Manchin and Schumer each declined interviews through their spokespeople. Senate Democrats hope to begin debating the bill as soon as next week.

If it is adopted, the so-called Inflation Reduction Act of 2022 would see nearly $370 billion in new climate and energy-related investments, aiming to foster new technology, cut back on emissions and satisfy Manchin’s demand that the U.S. maintain support for fossil fuels.

It includes new and extended tax credits for solar, wind and other renewable energy, and more than $80 billion in rebates for home improvements and electric vehicles. It also sets aside $1.5 billion to curtail harmful methane emissions. And at Manchin’s insistence, it mandates new oil and gas leasing in the Gulf of Mexico and off the coast of Alaska.

How the Schumer-Manchin climate bill might impact you and change U.S.

The bill’s authors say it will reduce emissions by 40 percent by 2030. That’s less than Democrats sought last year, when the House adopted roughly $555 billion in climate-related spending as part of the plan known as the Build Back Better Act. That proposal, named after Biden’s campaign slogan, proposed major overhauls to federal health care, immigration, education and tax laws. But Manchin in December essentially killed the bill, saying he could not cast his must-have vote for its roughly $2 trillion price tag.

More than seven months later, Schumer and Manchin had resumed talks, but found themselves barreling toward the same disappointment — even as Democrats attempted to rethink their agenda in a smaller form. Despite consistent, productive discussions, Manchin informed Schumer on July 14 that he still could not support his own party’s efforts to advance a sprawling proposal so quickly.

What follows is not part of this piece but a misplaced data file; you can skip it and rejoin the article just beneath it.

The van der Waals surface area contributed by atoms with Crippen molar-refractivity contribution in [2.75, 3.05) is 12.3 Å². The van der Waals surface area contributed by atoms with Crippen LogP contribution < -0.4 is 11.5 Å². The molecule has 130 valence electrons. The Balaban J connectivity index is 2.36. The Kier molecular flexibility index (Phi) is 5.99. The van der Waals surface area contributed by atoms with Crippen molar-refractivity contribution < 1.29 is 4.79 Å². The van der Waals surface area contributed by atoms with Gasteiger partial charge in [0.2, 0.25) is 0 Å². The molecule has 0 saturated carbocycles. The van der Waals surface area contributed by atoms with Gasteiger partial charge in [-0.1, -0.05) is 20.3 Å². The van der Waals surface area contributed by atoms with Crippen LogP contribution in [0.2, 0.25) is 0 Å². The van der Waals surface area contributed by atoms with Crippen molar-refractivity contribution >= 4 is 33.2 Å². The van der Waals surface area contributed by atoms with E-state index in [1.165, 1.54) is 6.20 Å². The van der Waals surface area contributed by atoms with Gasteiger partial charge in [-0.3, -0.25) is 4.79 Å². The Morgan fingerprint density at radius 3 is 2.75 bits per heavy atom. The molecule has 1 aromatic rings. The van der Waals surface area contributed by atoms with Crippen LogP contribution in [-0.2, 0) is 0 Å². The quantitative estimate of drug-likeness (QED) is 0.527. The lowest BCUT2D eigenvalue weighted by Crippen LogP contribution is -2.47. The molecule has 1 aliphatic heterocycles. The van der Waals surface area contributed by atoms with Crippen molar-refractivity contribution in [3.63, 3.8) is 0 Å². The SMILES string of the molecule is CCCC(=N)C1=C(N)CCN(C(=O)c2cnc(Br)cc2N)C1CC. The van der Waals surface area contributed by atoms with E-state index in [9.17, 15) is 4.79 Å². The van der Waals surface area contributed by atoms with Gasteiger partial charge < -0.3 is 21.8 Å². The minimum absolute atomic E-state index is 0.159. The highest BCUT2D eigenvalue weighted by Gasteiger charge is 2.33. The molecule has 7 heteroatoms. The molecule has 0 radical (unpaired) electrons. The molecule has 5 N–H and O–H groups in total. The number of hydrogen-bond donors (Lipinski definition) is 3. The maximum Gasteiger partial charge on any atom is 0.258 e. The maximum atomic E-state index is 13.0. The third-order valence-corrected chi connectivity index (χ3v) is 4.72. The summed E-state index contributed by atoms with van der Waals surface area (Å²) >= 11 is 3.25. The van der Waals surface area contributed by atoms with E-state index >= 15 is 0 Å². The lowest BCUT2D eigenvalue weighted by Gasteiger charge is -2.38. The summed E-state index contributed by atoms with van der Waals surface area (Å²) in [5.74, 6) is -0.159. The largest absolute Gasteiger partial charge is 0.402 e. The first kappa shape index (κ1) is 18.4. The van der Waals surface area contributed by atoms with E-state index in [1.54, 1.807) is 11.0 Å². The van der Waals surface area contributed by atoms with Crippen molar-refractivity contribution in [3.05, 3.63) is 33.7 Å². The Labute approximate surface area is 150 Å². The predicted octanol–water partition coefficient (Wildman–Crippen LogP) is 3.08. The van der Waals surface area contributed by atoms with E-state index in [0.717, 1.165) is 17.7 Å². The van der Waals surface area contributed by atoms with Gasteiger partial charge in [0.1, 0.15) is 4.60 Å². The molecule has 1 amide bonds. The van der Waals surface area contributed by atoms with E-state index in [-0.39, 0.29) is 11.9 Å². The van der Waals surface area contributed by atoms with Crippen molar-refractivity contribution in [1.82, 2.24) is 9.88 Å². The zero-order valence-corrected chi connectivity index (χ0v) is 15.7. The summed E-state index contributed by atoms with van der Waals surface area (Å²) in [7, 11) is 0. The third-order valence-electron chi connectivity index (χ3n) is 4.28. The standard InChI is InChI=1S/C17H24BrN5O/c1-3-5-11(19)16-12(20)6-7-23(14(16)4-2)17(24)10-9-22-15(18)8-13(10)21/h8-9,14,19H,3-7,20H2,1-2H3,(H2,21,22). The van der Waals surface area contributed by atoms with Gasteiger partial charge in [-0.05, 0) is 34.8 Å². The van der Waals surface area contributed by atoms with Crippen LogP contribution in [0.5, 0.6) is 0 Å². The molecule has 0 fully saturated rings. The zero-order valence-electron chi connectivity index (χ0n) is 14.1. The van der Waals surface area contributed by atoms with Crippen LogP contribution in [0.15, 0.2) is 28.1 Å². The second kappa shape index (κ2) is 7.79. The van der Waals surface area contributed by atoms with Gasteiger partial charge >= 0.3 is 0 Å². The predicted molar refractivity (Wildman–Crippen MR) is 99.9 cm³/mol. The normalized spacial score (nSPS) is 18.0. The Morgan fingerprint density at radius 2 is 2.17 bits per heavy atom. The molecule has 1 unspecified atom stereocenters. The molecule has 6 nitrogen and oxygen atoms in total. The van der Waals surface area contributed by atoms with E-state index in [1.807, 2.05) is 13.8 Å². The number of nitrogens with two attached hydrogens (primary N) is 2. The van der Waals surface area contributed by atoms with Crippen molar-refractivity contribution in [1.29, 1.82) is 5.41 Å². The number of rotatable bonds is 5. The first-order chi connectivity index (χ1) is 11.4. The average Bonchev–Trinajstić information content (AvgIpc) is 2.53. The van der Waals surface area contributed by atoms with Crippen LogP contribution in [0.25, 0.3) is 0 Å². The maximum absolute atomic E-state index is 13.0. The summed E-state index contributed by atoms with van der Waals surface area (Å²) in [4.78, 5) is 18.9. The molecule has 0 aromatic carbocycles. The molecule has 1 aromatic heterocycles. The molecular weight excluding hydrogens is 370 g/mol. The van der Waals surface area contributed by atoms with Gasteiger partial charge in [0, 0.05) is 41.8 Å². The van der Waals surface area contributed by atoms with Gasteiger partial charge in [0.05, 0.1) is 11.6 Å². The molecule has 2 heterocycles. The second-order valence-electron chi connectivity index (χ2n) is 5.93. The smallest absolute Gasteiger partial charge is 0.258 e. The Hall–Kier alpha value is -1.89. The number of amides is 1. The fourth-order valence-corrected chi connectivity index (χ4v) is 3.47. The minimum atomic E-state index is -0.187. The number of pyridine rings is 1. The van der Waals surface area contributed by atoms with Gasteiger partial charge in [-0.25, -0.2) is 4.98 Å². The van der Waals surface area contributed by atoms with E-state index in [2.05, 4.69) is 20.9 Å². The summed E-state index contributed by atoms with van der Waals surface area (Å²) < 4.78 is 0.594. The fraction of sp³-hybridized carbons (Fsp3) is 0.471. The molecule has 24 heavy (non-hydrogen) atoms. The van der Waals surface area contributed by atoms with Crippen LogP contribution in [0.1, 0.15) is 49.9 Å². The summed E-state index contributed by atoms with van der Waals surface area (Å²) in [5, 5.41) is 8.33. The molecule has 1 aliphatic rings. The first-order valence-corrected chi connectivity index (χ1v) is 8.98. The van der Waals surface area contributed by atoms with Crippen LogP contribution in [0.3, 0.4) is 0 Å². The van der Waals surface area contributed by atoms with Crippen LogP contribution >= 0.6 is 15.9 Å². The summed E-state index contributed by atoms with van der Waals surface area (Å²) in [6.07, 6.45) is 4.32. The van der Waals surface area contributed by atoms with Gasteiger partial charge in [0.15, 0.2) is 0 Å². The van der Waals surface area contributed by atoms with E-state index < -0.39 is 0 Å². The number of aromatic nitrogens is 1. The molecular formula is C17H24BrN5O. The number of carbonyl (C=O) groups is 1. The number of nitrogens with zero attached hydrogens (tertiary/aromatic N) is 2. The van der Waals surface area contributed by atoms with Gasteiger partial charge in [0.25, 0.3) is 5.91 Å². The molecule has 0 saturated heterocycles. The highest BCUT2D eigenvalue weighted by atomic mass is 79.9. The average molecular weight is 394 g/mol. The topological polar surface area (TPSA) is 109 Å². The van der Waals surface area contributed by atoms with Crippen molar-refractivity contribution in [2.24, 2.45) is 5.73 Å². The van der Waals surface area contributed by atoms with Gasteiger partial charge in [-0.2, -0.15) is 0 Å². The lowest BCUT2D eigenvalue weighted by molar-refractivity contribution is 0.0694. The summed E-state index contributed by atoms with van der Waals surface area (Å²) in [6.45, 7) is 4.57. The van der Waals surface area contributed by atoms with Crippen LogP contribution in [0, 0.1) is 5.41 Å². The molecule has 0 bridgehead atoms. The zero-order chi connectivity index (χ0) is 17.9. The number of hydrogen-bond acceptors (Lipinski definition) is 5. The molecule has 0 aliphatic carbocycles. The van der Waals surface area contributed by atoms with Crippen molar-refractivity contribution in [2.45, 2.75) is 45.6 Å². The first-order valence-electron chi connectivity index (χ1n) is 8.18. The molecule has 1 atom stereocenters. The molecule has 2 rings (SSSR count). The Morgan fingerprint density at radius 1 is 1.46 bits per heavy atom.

For Manchin, the primary concern was inflation. He withdrew his support after a government report showed the prices of gas, groceries and other goods had spiked by 9.1 percent in June, describing the development publicly as a “serious concern.” Privately, the senator sounded even more dire alarms — telling a group of energy executives and other supporters at a Washington fundraiser, for example, that he could not support anything that worsened the economy.

In particular, Manchin took issue with the tax increases Democrats had proposed to pay for their new spending, including the investments on climate. While the senator himself had endorsed some of the revenue-raising ideas, including one proposal to raise more money and improve the solvency of Medicare, Manchin said the sum total of tax hikes threatened to exacerbate inflation.

“Can’t we wait to make sure we do nothing to add to that? And I can’t make that decision on basically taxes of any type and also on energy and climate,” Manchin said during an interview on MetroNews TalkLine, a West Virginia radio show, a day later. “But I’m not going to do something, and overreach, that causes more problems.”

Manchin’s stance stunned Democrats. For weeks, many thought they were close to finishing a climate deal; aides on the Senate’s top environment-focused committee, led by Carper, had even started drafting press materials announcing a breakthrough with Manchin when the news arrived.

But the senator’s sudden skepticism posed a new, insurmountable challenge, since no bill could advance over GOP objections in the narrowly divided Senate without Manchin’s vote. Instead, he essentially offered his party a choice: They could wait for the release of new inflation numbers in August and try again, or they could further whittle down their bill to focus exclusively on health care costs and adopt it now.

Democrats did not want to squander their final opportunity to fulfill the pledges they had made to voters ahead of the 2022 election, so Schumer began work on a smaller measure — one focused on lowering prescription drug prices and insurance premiums. Biden endorsed the approach in a statement on July 15 that omitted any mention of Manchin, stressing: “The Senate should move forward, pass it before the August recess, and get it to my desk so I can sign it.”